The Department of Community Affairs is scheduled to complete its "sunset review" this year, and the citizens of Florida could not be better served than by having the Legislature renew the agency and its mission. Here's why.
DCA is the state's land planning agency, charged with guiding growth and development into the best suited locations and denying proposals inconsistent with this concept. While local governments are on the front line of such considerations, DCA is a crucial check and balance that has protected citizens, the environment and the economy from projects not fully considered, especially when 1,000 people a day were coming to Florida.
No one expects to see that kind of growth any time soon, but now is not the time to reduce oversight when there are so many examples showing what happens without it. The system has not been perfect, but I shudder to think what might have happened without such an oversight provision.
Interestingly, even in the current economic downturn, DCA has been called upon to review and consider more amendments to local comprehensive plans than ever. Most agree this is one of the unintended consequences of the coming Florida Hometown Democracy ballot proposal, which would require citizen referendums for approval of such amendments. The "fear" that future amendments would be even harder to secure has led to a flood of amendments that DCA, with a staff that has been cut to the bone, is forced to process.
Contrary to what the development community suggests about DCA, approvals authorized in the last few years have added several hundred thousand more homes and several hundred million square feet of commercial and institutional space. All that is needed for these projects to break ground are the building permits and bank financing.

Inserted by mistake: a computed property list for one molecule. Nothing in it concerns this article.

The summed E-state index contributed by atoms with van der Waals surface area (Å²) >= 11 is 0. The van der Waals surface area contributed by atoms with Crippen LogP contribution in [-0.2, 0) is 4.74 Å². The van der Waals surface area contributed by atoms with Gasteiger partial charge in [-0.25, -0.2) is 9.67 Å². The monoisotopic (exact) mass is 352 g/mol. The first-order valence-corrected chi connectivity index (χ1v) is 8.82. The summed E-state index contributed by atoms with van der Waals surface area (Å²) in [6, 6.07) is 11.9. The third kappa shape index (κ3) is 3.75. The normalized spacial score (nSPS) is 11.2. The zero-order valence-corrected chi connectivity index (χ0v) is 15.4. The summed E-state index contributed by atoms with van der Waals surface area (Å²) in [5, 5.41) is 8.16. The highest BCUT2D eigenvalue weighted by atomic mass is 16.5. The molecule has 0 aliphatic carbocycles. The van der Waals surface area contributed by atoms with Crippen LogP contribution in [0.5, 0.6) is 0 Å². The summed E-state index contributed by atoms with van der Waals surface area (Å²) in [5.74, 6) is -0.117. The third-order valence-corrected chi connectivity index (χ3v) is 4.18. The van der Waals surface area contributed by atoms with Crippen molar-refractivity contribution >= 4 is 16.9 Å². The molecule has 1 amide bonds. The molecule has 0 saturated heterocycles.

That's why it would be ludicrous to not renew the very agency that provides the only comprehensive statewide review of what more than 475 local governments might chose to submit as changes to their comprehensive plans. No other agency has the broad perspective to review plan amendments.
No logical person believes that an economic recovery would happen if growth controls were loosened, especially at the state level. If anything, it seems clear that the public wants even tighter controls to prevent the kind of mistakes that have occurred before DCA had the authority to reject bad development projects. Most people forget that DCA did not have that authority for the first 10 years of growth management, and the results on the ground confirmed the need to have a watchful eye, backed by reasonable statutes and controls, to rein in what had been runaway growth.
The Senate intends to "re-enact intact," which means DCA's budget and programs would be reinstated without change. Apparently the House does not care to address the issue this year. Is it just ducking out on Florida's future, or trying to string DCA along for drastic action next year?
Unless this is some sort of backhanded support for the Hometown Democracy constitutional amendment, the House needs to signal now that it will follow the Senate's lead before the wrong message gets sent.
Charles G. Pattison is president of 1000 Friends of Florida.